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Qala, EasePay, Exomunia & Africa Bitcoin Conference receive $225K from the Human Rights Foundation to train the next generation of African Bitcoin developers

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The Human Rights Foundation (HRF) through its Bitcoin Development Fund has given grants totalling $475,000, or approximately 2 billion satoshis to organizations focusing on censorship-resistant communication, Bitcoin education in authoritarian regimes, core development, and building local community and education in Africa and Southeast Asia.

The organizations include Qala, EasePay, Exomunia and the Africa Bitcoin Conference which operate in Africa. The $100,000 to Qala will allow it to continue their 13-week fellowship program, as well as sponsor six Qala fellows to attend the Oslo Freedom Forum, a conference where industry leaders and activists gather to create new partnerships and collaborations.

Qala is fellowship program that trains the next generation of African Bitcoin and lightning developers.

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The $75,000 to the Africa Bitcoin Conference, the largest Bitcoin-focused conference on the African continent. The funds will be used for the 2023 conference which aims to host a much larger audience and to spark even more impact. In 2022, the conference brought together hundreds of activists, developers, investors, and entrepreneurs.

EasePay, a company that provides Bitcoin micropayment solutions to businesses in Nigeria, education on Bitcoin usage, and access to marketplaces for businesses to accept Bitcoin for their products has received $25,000 through its founder Ekenimoh Elyan. Elyan aims to increase Bitcoin adoption in Nigeria, where a population of over 200 million suffers under double-digit inflation and financial repression.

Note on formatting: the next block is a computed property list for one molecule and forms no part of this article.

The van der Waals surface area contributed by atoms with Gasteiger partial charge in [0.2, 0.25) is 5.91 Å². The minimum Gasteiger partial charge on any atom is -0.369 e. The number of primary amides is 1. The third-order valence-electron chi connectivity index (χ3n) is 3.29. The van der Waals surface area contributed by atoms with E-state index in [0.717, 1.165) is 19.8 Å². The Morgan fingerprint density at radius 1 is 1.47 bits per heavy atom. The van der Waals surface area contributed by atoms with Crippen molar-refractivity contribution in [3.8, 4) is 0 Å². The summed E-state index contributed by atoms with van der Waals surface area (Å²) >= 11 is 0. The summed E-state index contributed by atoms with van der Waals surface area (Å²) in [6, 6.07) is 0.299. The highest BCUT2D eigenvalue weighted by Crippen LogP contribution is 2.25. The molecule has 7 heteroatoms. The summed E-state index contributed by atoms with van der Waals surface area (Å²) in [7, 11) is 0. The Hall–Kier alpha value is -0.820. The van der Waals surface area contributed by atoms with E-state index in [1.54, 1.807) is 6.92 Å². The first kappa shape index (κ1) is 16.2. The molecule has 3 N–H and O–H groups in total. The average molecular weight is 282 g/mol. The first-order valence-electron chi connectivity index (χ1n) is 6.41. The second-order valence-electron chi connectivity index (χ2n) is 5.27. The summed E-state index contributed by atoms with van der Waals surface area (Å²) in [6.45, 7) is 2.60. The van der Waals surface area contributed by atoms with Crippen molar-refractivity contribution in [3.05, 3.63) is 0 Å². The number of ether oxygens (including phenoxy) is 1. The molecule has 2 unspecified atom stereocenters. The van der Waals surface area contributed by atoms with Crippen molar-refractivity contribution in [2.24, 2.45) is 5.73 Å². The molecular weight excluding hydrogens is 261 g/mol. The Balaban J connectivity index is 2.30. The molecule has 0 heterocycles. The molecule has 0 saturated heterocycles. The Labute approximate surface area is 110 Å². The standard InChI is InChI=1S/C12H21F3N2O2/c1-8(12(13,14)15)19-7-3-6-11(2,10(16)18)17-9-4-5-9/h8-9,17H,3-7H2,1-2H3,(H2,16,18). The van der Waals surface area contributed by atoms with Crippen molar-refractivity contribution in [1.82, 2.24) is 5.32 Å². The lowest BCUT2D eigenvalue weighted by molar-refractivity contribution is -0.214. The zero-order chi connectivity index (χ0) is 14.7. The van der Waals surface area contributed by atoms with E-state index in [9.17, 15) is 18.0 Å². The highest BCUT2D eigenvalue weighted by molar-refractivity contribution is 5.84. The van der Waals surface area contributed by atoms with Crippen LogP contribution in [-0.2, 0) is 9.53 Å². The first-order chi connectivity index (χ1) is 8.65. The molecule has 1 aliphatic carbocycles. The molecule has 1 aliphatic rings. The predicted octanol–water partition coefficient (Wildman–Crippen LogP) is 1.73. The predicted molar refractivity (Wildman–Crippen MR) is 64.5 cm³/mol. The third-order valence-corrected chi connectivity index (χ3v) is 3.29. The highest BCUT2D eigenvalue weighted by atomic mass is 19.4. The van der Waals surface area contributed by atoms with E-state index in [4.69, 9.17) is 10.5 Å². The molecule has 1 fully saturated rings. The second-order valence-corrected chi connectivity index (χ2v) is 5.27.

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Since early 2020, HRF has allocated more than $2.2 million in BTC and USD to more than 70 developers, educators, and open-source initiatives across the world. HRF continues to raise support for the Bitcoin Development Fund, with the next round of gifts to be announced in May 2023.

Other contributions include $50,000 to William Casarin for his work on Nostr, a decentralized, censorship-resistant, open-source, Lightning-native protocol that allows for a global social network. $50,000 to Bitcoin for Fairness, a nonprofit founded by Anita Posch focused on raising awareness and understanding of Bitcoin for people in disadvantaged communities and in authoritarian states. $50,000 to Vasil Dimov for his work on Bitcoin Core, ensuring the continued development and stability of the Bitcoin protocol.

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$50,000 to Lorban for their work on Stratum V2, a protocol that helps decentralize Bitcoin mining pools and $25,000 to Emmanuel Bronshtein for his contributions to Wallet Scrutiny, a project that verifies the security of Bitcoin wallets by examining products for transparency and potential attacks.

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James Musoba
James Musoba
Studying Africa's startup and technology scene. I always look forward to discovering new exciting inventions and vibrant entrepreneurs.

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